What the authors speculate about is the use of blood serum to isolate circulating tumor cells and perform the analysis we have discussed. Namely they state: 

Even more exciting is the ability to use direct sequencing of plasma DNA to identify the mutations in circulating tumor DNA (ctDNA), effectively transforming a blood sample into a “liquid biopsy.” This approach has the potential to be used, for example, in patients with multiple or inaccessible metastases to characterize the mutational complement in some or all of the metastatic lesions. This has been reported for one gene, PIK3CA, in which mutations were identified in the plasma of 28 to 29% of patients with metastatic breast cancer. The presence of the mutation in PIK3CA in plasma DNA correlated with the mutation status of PIK3CA in a metastatic-tumor specimen collected synchronously with the blood sample. The development of ctDNA genotyping for liquid biopsy will depend on the demonstration that mutations are sufficiently sensitive and specific to monitor tumor burden.

As we know, tumor cells diffuse, flow and proliferate, and that a simple model for this is one where we have a temporal-spatial diffusion like equation which stipulates the number of cancel cells for each location and time point in the inflicted human target. This model, however, fails in presenting ongoing mutations of genes and epigenetic factors as well. Namely it is a pure clonal model, that it, it depicts the single mutated clone going forth and multiplying. We know that such a model is of interest but of limited value. One could enhance the mode by making the unit controlled by the diffusion model a vector, where the vector entities are various genetic states, thus we may start with an n1(x,t) due to BRAF V600 and then have a new n, say n2(x,t) which is MEK, and so forth. This yields a Markovian progression in a diffusion model.

This type of modeling based upon measureable gene expressions are critical for prognostic efforts and therapeutics.

However, back to the authors statement, the use of serum markers is a problem because we do not know if the serum marker is coming or going. Namely is the cell we have selected one on the way to the liver or coming from the liver. We know that most tumor cells in the serum are merely flowing from one place to another, they diffuse through the walls of the blood stream and then multiple in an organ, not the blood stream. Thus the marker may be of some use but is just a single metric. I believe it fails in the goal of the spatio-temporal Markovian model.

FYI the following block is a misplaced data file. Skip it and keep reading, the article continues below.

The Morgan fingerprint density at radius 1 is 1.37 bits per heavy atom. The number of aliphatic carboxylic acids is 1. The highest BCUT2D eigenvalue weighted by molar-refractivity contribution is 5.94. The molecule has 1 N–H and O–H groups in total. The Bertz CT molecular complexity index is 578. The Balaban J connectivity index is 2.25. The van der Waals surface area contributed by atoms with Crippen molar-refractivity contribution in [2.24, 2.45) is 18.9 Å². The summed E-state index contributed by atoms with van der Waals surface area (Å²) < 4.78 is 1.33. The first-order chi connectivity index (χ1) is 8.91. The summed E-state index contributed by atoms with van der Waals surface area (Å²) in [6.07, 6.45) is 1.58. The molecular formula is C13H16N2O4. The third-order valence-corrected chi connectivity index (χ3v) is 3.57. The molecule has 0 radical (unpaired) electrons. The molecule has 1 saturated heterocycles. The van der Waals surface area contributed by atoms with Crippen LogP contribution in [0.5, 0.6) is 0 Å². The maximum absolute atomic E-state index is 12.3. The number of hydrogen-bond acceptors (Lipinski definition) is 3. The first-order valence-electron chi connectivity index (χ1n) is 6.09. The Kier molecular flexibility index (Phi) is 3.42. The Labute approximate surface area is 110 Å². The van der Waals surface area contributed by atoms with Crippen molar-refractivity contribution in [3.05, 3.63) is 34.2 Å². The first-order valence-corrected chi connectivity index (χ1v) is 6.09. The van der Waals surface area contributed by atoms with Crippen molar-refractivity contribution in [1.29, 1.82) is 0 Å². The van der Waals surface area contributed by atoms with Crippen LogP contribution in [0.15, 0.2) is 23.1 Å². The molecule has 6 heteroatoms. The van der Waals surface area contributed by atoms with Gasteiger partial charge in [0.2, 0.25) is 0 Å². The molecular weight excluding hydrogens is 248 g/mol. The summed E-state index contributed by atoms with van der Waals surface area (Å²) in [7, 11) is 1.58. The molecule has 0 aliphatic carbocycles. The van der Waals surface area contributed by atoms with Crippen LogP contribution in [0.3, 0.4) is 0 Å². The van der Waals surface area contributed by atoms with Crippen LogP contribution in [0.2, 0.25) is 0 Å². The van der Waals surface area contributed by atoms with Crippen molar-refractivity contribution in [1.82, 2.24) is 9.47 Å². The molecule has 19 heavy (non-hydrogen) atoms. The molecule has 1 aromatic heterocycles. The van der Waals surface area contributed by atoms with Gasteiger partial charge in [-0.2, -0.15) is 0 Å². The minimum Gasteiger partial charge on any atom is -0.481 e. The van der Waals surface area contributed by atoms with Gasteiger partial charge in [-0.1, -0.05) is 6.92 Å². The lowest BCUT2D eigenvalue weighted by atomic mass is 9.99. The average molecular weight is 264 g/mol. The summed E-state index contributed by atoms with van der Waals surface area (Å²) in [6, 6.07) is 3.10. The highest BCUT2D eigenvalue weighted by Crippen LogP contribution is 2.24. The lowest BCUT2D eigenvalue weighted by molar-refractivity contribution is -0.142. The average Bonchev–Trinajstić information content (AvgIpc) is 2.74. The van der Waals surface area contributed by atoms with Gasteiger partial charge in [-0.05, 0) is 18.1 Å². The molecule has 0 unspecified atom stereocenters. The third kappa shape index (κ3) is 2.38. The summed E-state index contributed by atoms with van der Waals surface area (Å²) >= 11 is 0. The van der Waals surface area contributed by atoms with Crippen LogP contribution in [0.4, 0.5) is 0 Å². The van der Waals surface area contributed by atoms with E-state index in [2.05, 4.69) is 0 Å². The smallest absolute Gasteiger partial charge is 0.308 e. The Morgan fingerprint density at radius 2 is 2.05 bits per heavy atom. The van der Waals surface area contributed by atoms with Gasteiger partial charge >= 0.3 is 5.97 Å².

The authors conclude: 

A greater issue is that most agents are developed to inhibit single targets (or a couple of closely related targets). Targeting the most common driver mutation alone will not succeed if mutations that confer resistance are already present as minor clones in the cancer (see above). The genetic variability of cancer and its capacity to evolve mean that most single-target approaches select for resistant clones, which expand and become dominant. Durable control of viral replication was achieved in HIV therapy only when triple combinations of antiretroviral agents, sufficient to suppress clonal evolution of the virus, were developed. In the context of cancer research, better knowledge of how single targets could be combined from the outset is essential. The ability to follow which clonal genotypes are sensitive and which are resistant could be valuable in both the early stages (xenograft studies) and late stages (phase 1–2 trials) of drug development.

This is of course a critical issue. We know from imatinib and CML that we get a slowdown and regression but it returns and then enters a blast phase. We know with decitabine and MDS we stop methylation but for just so long, and we know with vemurafenib that we stop BRAF issues but again just for so long.

The previous work make the following clear:

1. When we understand aberrant pathways we can develop a therapeutic to address it.

2. Cancer cells change, just how we may not fully understand, and they do so in a Darwinian manner, and thus we must find another pathway control to stop the next step, and so forth.

The authors have thus raised a critical issue. We argue however that it need a workable paradigm to address its usefulness going forward.